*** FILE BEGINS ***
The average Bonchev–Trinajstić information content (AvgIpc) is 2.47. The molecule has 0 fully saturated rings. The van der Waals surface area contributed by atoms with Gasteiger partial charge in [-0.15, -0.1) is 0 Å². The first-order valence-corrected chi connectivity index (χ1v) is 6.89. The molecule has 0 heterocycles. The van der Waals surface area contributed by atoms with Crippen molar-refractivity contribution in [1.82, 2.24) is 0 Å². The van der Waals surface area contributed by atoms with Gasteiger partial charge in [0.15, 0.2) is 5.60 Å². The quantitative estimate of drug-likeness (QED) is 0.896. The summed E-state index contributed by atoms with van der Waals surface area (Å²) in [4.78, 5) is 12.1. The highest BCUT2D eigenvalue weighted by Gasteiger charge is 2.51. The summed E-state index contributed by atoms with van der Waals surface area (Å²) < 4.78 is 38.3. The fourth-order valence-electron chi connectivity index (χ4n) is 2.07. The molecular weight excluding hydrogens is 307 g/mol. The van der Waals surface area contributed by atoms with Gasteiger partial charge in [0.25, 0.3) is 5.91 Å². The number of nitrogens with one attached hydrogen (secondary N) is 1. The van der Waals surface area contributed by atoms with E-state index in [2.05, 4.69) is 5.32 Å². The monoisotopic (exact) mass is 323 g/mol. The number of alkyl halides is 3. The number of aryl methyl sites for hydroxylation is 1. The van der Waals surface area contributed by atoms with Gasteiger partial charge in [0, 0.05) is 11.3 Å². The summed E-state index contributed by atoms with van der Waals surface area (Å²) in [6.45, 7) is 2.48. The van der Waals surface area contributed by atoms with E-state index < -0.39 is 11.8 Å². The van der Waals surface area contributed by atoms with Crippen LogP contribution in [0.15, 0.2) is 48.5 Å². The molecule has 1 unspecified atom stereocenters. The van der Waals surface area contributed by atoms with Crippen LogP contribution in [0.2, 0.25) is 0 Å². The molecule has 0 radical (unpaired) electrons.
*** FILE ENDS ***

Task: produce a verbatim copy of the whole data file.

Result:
The average Bonchev–Trinajstić information content (AvgIpc) is 2.47. The molecule has 0 fully saturated rings. The van der Waals surface area contributed by atoms with Gasteiger partial charge in [-0.15, -0.1) is 0 Å². The first-order valence-corrected chi connectivity index (χ1v) is 6.89. The molecule has 0 heterocycles. The van der Waals surface area contributed by atoms with Crippen molar-refractivity contribution in [1.82, 2.24) is 0 Å². The van der Waals surface area contributed by atoms with Gasteiger partial charge in [0.15, 0.2) is 5.60 Å². The quantitative estimate of drug-likeness (QED) is 0.896. The summed E-state index contributed by atoms with van der Waals surface area (Å²) in [4.78, 5) is 12.1. The highest BCUT2D eigenvalue weighted by Gasteiger charge is 2.51. The summed E-state index contributed by atoms with van der Waals surface area (Å²) < 4.78 is 38.3. The fourth-order valence-electron chi connectivity index (χ4n) is 2.07. The molecular weight excluding hydrogens is 307 g/mol. The van der Waals surface area contributed by atoms with Gasteiger partial charge in [0.25, 0.3) is 5.91 Å². The number of nitrogens with one attached hydrogen (secondary N) is 1. The van der Waals surface area contributed by atoms with E-state index in [2.05, 4.69) is 5.32 Å². The monoisotopic (exact) mass is 323 g/mol. The number of alkyl halides is 3. The number of aryl methyl sites for hydroxylation is 1. The van der Waals surface area contributed by atoms with Gasteiger partial charge in [0, 0.05) is 11.3 Å². The summed E-state index contributed by atoms with van der Waals surface area (Å²) in [6.45, 7) is 2.48. The van der Waals surface area contributed by atoms with E-state index < -0.39 is 11.8 Å². The van der Waals surface area contributed by atoms with Crippen LogP contribution in [0.15, 0.2) is 48.5 Å². The molecule has 1 unspecified atom stereocenters. The van der Waals surface area contributed by atoms with Crippen LogP contribution in [0.2, 0.25) is 0 Å². The molecule has 0 radical (unpaired) electrons.